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The Tudor portion of Hampton Court as seen from the kitchen gardens.

I swear Henry is haunting me.  I’m in awe of Hampton Court, his favourite palace, out of roughly 60.

Hampton Court is really two palaces in one.  First is the Tudor Palace built by Cardinal Wolsey, Henry VIII’s right-hand man, who “gave” it to the king in 1528, after Henry had admired it, and after Henry had pointed out that Wolsey wasn’t much good at getting the pope to annul Henry’s marriage to Katherine of Aragon.  Fat lot of good Wolsey’s generosity did him in the end, as he was arrested for treason the following year anyway.  In Henry’s dictionary “treason” was defined as “not getting my way NOW.”  It happened often.  In fact, that was the eventual charge against Anne Boleyn, too.  She committed the ultimate treason:  not providing Henry with a son.

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The ceiling of Henry VIII’s Great Hall, decorated with timbers, stained glass, animal trophies and tapestries.
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Stained glass window in the Great Hall, with Henry VIII as its subject in the middle.

The second palace was built by William and Mary, who had decided to tear down all of Henry’s Tudor palace because it was so hopelessly old fashioned.  They were only half finished when Mary died, which saved the part they had not yet gotten to.  This part includes the Great Hall, still hung with the original tapestries (it’s said Anne Boleyn did some of the needlework herself), the amazing formal gardens, and the Chapel Royal, where we went to choral evensong last Sunday.

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Portion of Hampton Court built by William and Mary, with formal gardens containing pathways and fountains, and leading down to the River where royalty typically arrived by boat.
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King William’s hall looking out onto the “Orangery” – since he was of the House of Orange, it was important to grow orange trees on his estate as a symbolic gesture.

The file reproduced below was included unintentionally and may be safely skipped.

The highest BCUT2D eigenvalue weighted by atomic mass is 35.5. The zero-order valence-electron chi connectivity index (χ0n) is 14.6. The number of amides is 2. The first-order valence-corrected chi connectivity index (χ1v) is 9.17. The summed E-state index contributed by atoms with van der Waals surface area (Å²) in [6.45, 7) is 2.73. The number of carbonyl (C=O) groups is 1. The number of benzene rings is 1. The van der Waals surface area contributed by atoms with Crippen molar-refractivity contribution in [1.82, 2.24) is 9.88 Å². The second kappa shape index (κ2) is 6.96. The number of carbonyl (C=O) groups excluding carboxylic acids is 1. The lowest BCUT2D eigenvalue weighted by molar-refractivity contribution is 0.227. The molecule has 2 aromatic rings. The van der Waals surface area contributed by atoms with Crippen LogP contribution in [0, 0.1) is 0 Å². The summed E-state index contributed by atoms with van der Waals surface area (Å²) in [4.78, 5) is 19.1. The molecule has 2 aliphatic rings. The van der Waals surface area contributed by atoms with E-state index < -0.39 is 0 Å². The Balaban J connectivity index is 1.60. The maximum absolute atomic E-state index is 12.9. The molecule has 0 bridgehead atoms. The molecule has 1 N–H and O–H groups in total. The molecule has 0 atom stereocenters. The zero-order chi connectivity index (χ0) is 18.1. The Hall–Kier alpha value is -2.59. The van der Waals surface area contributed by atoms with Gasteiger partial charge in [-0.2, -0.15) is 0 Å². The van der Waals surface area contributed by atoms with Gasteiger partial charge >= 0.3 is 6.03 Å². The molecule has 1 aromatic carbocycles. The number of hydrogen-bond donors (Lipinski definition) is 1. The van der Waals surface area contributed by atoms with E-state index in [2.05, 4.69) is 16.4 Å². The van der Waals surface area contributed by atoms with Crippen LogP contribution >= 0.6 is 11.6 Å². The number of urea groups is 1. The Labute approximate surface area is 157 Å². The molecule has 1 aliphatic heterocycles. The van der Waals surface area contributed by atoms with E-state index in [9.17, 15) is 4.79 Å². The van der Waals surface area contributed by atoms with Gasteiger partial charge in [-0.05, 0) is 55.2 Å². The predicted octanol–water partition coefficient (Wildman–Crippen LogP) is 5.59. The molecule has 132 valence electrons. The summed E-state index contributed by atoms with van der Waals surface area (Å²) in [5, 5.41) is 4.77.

Choral evensong is the Anglican service for the close of day, with choir.  Without a choir, this service is just called Evensong, even though it is “said,” not “sung.”

Going to church is free, but there’s a hefty entrance fee for ogling Hampton Court, so if you want to attend a church service in the Chapel Royal, which is a regular working Anglican church (just as it has been since the 1500’s), you have to announce yourself at security.  They take you through a gate and a doorway and down a driveway to an unmarked, arched wooden door into the bricked Tudor part of Hampton Court itself.

This is the back entry to the Chapel Royal, and you walk past Henry’s kitchens, with its 50 rooms dedicated to storing and preparing fish, beef and peacocks, just for a start.   Full disclosure:  I peeked to the left and right for free.

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One of the 50 rooms in Henry’s kitchens, with one of the many walk-in fireplaces.
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Typical produce of the kitchens, which produced 1600 meals a day.


The entrance to the chapel is not as impressive as you would think – a wooden doorway with the coats of arms of Henry VIII and his third wife, Jane Seymour.  Once we were inside, an usher showed us to a boxed seat in the choir, back row, where the canons would sit  – yes, the big shots of the church.  (Sorry about that, couldn’t help myself.)

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Coat of arms of Henry VIII and Jane Seymour, Henry’s third wife, at the entrance to the Chapel Royal.


We had an excellent view of the organ and the organist opposite us, both hanging from a narrow balcony halfway up the wall, and the pipes are highly decorated, just like the walls and ceiling.  The dark oak choir stalls were high enough so that we could only see the tops of the heads of the men and boys of the choir, and of the parishioners seated across from us.

When we looked up, we saw the ceiling of the chapel just as Henry VIII designed it.  The motto “Dieu et mon droit” is painted in gold on the blue background, and etched into the glass of the windows.  “God and my right,” or, as Henry meant it, “God gives me the right.”  Or, “I am so the boss of you!”

Image of the ceiling of the Chapel Royal; thank you, internet – photography is not allowed inside the Chapel Royal.

When we turned our heads to the right, we could see the “Holy Day Closet,” the balcony from where royalty watches the proceedings.  As the light dimmed, it seemed I could just make out the tall and terrifying figure of Henry himself, hands on his hips, and the shadows of  several women behind him.

The singing was beautiful;  the words of the Book of Common Prayer so comfortable, and it was so moving to think of those same words spoken in that same space through the centuries.

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Inner courtyard as seen from interior corridor.
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Candlelight set against tapestries in King William’s section of the palace.

I’d love to go again.

And again.